The biggest trends in the first week of PWHL action

The IX: Hockey Friday with The Ice Garden, Jan. 5, 2024

Happy New Year! Angelica Rodriguez here with another edition of Hockey Friday. We are in full swing with the PWHL era of women’s hockey, and what a first week it’s been so far. At the time you’re reading this, all six teams have seen action, with Toronto and New York set to rematch Friday evening in Bridgeport, CT. With that, let’s take a look at what we saw from each matchup, in a segment I’d like to call “Trending.” Here, we’ll discuss a positive, a not-so-positive and something to watch as we head into the following week of PWHL play.

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Trending up: Visiting teams playing spoiler

Every single team that has won this week has done so on the road. Monday afternoon saw Ella Shelton, Alex Carpenter and the rest of PWHL New York dominate Toronto at Mattamy Athletic Centre, with a final score of 4-0. Despite some odd moments, the home team never really got going, instead faltering both offensively and defensively as New York scored three in the third period to cement the win. (More on the defense in a bit.)

Tuesday evening, it was Montreal’s turn, battling back from 2-1 down to win over Ottawa in overtime, 3-2, off the stick of Ann-Sophie Bettez. Up until that point, it had been Ottawa playing a tremendous offensive game, utilizing all four lines and peppering Ann-Renee Desbiens with shots. Desbiens (26 saves), however, stood firm, only allowing goals by Hayley Scamurra and Kateřina Mrázová in regulation, while her Ottawa counterpart Emerance Maschmeyer (21 saves) saw a bit less work, but still had a solid showing.

Finally, Minnesota stunned Boston (and perhaps everyone else watching), hanging on to a 3-2 lead until the final buzzer sounded in Lowell. (And I do mean hanging on — Nicole Hensley withstood a barrage of shots late, making her final glove save and basically holding it up in triumph.) Taylor Heise scored Minnesota’s first goal, with Sophia Kunin and Grace Zumwinkle adding to the tally, while Theresa Schafzahl and Megan Keller’s goals got Boston close, but not close enough to force overtime. 

Trending down: Special teams work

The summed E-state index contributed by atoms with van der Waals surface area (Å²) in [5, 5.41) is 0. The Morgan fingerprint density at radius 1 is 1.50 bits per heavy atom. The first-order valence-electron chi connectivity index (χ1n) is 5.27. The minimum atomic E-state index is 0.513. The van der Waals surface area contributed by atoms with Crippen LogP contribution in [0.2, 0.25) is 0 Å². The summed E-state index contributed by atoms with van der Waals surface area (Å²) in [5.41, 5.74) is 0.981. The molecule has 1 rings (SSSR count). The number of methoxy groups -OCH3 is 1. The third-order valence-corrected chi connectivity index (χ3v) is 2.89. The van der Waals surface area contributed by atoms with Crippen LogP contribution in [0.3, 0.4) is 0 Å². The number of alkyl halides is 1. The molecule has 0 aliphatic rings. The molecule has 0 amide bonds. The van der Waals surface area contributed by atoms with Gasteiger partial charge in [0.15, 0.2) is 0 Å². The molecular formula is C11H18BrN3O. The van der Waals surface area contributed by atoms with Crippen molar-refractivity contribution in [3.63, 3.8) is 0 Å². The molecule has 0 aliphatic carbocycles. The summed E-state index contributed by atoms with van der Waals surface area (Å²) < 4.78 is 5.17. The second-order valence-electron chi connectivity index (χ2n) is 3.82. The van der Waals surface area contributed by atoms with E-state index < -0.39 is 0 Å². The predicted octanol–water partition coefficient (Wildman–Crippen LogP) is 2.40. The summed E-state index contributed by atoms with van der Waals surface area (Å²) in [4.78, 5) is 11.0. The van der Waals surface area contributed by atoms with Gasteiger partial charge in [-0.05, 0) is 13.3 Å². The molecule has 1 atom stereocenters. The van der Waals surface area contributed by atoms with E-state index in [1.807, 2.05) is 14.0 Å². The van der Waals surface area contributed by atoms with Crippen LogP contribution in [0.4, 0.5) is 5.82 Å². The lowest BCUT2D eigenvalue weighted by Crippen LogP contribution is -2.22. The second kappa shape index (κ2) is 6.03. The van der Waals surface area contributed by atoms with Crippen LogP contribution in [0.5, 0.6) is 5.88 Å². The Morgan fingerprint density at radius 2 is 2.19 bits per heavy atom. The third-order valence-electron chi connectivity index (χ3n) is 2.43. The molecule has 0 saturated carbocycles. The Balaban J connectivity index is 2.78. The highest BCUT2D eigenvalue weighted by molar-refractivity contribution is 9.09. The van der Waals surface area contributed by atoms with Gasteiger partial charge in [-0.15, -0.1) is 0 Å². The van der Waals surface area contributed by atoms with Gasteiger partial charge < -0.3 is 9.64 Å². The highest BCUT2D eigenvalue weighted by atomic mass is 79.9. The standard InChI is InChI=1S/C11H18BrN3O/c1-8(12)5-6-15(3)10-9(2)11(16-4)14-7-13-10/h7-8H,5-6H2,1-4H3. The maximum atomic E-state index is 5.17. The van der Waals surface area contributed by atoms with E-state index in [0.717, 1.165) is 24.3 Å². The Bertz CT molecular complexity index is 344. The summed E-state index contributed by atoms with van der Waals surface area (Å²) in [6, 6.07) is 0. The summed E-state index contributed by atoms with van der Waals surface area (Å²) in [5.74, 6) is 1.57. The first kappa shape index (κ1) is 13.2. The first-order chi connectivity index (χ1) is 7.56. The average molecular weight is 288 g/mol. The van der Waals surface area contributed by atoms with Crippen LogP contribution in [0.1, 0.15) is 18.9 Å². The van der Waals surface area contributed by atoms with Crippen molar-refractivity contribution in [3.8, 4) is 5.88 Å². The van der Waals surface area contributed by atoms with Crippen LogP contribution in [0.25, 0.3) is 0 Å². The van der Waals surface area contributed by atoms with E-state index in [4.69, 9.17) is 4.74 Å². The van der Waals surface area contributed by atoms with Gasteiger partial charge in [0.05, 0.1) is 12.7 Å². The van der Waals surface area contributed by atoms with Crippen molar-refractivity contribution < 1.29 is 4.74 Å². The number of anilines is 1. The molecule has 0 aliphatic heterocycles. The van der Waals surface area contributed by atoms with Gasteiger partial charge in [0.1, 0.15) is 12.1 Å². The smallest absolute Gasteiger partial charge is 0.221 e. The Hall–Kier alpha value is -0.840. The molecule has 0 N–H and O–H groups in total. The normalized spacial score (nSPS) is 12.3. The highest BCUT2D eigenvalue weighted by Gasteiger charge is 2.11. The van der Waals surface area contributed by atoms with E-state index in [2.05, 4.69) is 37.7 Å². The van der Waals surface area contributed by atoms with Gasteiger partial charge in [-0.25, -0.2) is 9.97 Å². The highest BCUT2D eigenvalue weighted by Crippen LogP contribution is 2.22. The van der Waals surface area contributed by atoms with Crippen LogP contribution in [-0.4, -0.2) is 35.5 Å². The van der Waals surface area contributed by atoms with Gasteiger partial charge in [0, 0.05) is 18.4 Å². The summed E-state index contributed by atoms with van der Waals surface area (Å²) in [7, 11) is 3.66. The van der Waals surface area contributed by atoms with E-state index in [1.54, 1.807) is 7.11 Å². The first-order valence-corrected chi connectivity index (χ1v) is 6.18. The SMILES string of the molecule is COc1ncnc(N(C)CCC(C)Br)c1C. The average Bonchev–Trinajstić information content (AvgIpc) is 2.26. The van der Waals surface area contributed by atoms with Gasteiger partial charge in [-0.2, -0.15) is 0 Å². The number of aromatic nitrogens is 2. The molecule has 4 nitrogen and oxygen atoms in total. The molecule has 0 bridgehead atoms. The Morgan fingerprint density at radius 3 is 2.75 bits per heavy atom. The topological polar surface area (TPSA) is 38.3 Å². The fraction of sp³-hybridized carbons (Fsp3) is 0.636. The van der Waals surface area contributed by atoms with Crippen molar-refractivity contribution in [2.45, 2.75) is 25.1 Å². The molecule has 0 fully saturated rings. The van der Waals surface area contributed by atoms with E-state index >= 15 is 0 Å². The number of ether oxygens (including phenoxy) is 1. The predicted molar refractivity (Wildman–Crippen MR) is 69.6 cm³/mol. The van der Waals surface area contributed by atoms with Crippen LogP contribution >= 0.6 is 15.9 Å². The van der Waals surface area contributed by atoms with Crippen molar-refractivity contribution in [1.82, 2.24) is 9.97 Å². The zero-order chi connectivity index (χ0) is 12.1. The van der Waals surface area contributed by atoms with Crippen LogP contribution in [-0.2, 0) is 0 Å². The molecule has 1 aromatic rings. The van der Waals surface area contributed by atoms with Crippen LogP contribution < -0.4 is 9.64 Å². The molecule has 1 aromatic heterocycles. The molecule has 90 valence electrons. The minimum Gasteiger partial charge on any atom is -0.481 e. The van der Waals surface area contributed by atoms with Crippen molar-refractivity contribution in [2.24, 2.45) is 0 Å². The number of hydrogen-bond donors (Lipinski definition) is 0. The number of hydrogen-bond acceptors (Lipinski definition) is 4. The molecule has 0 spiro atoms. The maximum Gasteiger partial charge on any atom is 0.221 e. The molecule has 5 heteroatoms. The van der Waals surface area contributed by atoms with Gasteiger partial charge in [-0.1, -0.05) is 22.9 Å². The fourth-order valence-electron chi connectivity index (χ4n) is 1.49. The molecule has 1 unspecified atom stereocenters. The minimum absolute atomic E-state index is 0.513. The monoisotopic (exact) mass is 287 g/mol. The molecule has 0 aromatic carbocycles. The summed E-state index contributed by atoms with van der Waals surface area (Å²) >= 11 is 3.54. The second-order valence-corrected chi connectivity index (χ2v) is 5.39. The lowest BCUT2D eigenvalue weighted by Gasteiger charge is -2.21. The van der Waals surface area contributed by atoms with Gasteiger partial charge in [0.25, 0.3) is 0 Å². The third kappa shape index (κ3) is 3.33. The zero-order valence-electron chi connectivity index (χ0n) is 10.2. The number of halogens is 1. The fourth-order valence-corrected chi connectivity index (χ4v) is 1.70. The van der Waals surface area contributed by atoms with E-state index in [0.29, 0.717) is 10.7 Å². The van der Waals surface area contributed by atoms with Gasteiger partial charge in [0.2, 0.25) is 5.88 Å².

It’s bound to be an uphill climb when it comes to getting the special teams right — these teams have only been on the ice together for a couple of months at this point. Still, outside of a couple of choice rushes, there’s not a lot happening on the power play for any of these teams currently. Ottawa was just 1-for-6 on the skater advantage Tuesday, while Boston was 1-for-4; but even these two teams didn’t have a whole lot going on for a major portion of their skater advantage time. 

Keeping possession and getting quality shots in tight on the goalie seem to be the biggest issues right now, but you can expect each of these coaches to hone in on that and nail down their units as the month goes on. I would also expect each team to focus on the rulebook and tighten up their games as the season goes on, particularly Montreal who had the same issue in eval camp in Utica. With more allowance for body checking along the boards, there will no doubt be a bit of a learning curve — but if these teams want to succeed, they’ll have to accelerate that curve a bit. Once these teams figure out their power play units and systems, they’re going to have enough talent to make you pay if you aren’t careful. 

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Keep an eye on: Defensive play and goaltending

This trend started on Monday with Toronto and New York, although it was much better executed by New York in the end. Despite Kristen Campbell’s best effort (24 saves), Toronto’s breakdowns in the neutral zone and down low proved costly particularly in the final period. Meanwhile, New York seemed to have a really good sense of where everyone was on the ice, moved the puck quickly, and kept most of Toronto’s shots to the outside, helping Corinne Schroeder see as much as she could. When they couldn’t, Schroeder was more than capable of taking over, stopping pucks through screens and point-blank on players like Natalie Spooner, Maggie Connors and Emma Maltais to name a few. Schroeder’s heroics (29 saves) earned her the first-ever shutout win in the PWHL and the eighth of her pro career.